Tuesday, July 01, 2008

What is Paganism?

Something I wrote a few years ago. I'm sure some people would disagree with it, but most pagans I've spoken to don't!


So what is Paganism?
The word pagan comes from the word for villager or person from the country. These villagers were traditionally closer to nature and still maintained the old religions long after Christianity became popular with the elite and rulers in the cities.
Today, pagan or paganism is used to loosely group together many different paths of 'alternative' religions. Often these religions are linked to beliefs older than Christianity – such as the modern worship of Egyptian and Roman pantheons. Many of these religions are closely connected or concerned with nature and the Earth, or with natural cycles and seasons. As there are such a variety of traditions linked with Paganism, it is difficult to describe or explain exactly what being a pagan means, as each tradition is extremely different. Hopefully, however, the information given below will help dispel many modern misconceptions and stereotypes of Paganism.


What many Pagans believe:
A Close Relationship between the Individual and his/her Gods - In most pagan traditions, the individual is the priest or priestess, coming to know their gods personally, rather than via someone else. Most pagans have no intermediary priesthood or tradition, each person has access to the deities through ways such as meditation, prayer and ritual.

Pantheons of Deities - Different gods do different jobs. Or alternatively, different aspects of one god and one goddess are responsible for different parts of our life. For example, the Celtic goddess Brigit can be worshiped as a goddess of protection and healing.

Reverence of Nature - Pagans hold the world around us as sacred. In it we can find the gods, and with it we can reach greater understanding of creation. Many pagans are 'green', or environmentally friendly. Some pagans feel very connected to nature, becoming expert in the recognition of wild flowers and herbs, and their uses. Pagans are usually very aware of the rhythms of the earth: tides, phases of the moon, and the cycles of the year.


A few stereotypes that just aren't true!
Old hags flying around on broomsticks - A broom, if used at all, is used for sweeping, symbolically cleansing an area, and some pagans are quite young!

Satanists - Pagans do not worship satan, and usually do not have a concept of evil. Actions are right and wrong, and there is sometimes a karmic/threefold law or equivalent that whatever you do comes back to you three times over. Satan is a Christian concept, but the notion of satanic worship by pagans or witches probably stems from the pagan god figure, often portrayed as a man with the legs of an animal, representing his closeness to beasts; the body of a man, showing his closeness to man; and the antlers of a stag, representing kingship.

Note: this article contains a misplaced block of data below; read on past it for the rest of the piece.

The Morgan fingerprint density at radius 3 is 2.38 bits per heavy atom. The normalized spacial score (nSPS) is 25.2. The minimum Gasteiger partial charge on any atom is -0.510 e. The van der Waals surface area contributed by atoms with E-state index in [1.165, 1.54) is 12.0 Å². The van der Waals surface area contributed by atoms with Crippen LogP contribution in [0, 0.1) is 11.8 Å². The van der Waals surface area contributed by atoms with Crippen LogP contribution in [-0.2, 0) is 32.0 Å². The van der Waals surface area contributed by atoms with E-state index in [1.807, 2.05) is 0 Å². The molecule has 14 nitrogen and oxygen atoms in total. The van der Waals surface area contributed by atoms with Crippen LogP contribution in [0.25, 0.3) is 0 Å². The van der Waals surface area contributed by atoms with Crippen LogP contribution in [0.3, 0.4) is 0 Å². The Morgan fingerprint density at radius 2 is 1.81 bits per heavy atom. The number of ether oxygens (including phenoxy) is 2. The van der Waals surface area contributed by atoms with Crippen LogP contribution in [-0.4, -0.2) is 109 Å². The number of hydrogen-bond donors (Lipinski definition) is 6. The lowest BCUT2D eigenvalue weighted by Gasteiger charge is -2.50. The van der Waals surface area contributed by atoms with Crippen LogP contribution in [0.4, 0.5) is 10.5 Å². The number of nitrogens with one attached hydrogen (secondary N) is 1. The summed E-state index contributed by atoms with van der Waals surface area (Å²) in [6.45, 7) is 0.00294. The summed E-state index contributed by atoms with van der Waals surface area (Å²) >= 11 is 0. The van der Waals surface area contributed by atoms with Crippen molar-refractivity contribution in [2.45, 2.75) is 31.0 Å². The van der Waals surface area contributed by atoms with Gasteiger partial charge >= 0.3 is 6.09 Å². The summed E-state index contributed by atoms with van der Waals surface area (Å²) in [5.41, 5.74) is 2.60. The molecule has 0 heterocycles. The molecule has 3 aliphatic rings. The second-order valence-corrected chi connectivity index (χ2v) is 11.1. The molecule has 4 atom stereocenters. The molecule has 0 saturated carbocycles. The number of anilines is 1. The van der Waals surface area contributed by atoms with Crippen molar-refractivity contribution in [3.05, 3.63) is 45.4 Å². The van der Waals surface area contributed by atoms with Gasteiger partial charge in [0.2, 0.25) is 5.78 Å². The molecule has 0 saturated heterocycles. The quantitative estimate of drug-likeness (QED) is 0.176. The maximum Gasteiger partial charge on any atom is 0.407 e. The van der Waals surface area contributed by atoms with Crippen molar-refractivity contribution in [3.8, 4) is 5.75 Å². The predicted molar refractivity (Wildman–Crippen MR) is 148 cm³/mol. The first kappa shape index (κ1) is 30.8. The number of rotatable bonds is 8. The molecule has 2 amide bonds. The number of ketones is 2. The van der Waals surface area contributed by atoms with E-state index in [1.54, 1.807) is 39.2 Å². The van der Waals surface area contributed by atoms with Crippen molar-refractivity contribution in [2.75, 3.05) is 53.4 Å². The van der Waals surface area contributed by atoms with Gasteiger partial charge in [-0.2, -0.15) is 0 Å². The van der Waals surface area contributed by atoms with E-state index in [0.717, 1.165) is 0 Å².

Murderers who perform human sacrifices - Although we cannot know how the pagan traditions were celebrated hundreds of years ago, modern paganism has no place for human or animal sacrifice. Any 'sacrificial act' in worship or ritual will be symbolic – something given up to demonstrate reverence or worship. For example, it is tradition in some parts of England for pagans to cast wine and bread into the sea as a libation or homage to the goddess.

Cultists - As each person is their own priest/priestess, it is not necessary for a pagan to ever join with others in order to worship. We have no central authority making decisions for us, and although some pagans may choose to work in groups or covens, they are usually free and open.

Crazy - We may seem strange or different, but we are not crazy! Many pagans choose never to tell their friends and family of their beliefs. No one usually guesses.

Anti-Christian - Most pagans accept all religions as a valid way of approaching the creative power that we cannot even begin to understand. Few pagans attempt to convert people as the view is that people will find their path in life in their own time, whatever religion that path includes: Paganism, Christianity, Buddhism, or Islam.

3 comments:

corfubob said...

Some bloody 'followers' you've got Mylissa. Any half-spiritual person should be ashamed of all organized religions, as perhaps you are. I suspect your reasons for joining this group is that you have a more intellectual approach to understanding the world and nature, but wanted to express 'belief' because of your upbringing and/or because of a need within you. I certainly never had this need - but follow science to see how understanding is progressing. More on why you 'believe' would be welcome, and what this word means to you.

Mylissa said...

certainly not my upbringing, but perhaps a need within me. And my beliefs don't conflict with my scientific or rational side much, so it works (at the moment, but I'm open to that changing)
more on what/why I believe to come. unfortunately with such limited internet, I haven't had much time to blog much deep and meaningful thought! must do better...

Ragados said...

This looks very familiar ;-)
Yes I really am sitting here reading every entry you've ever written!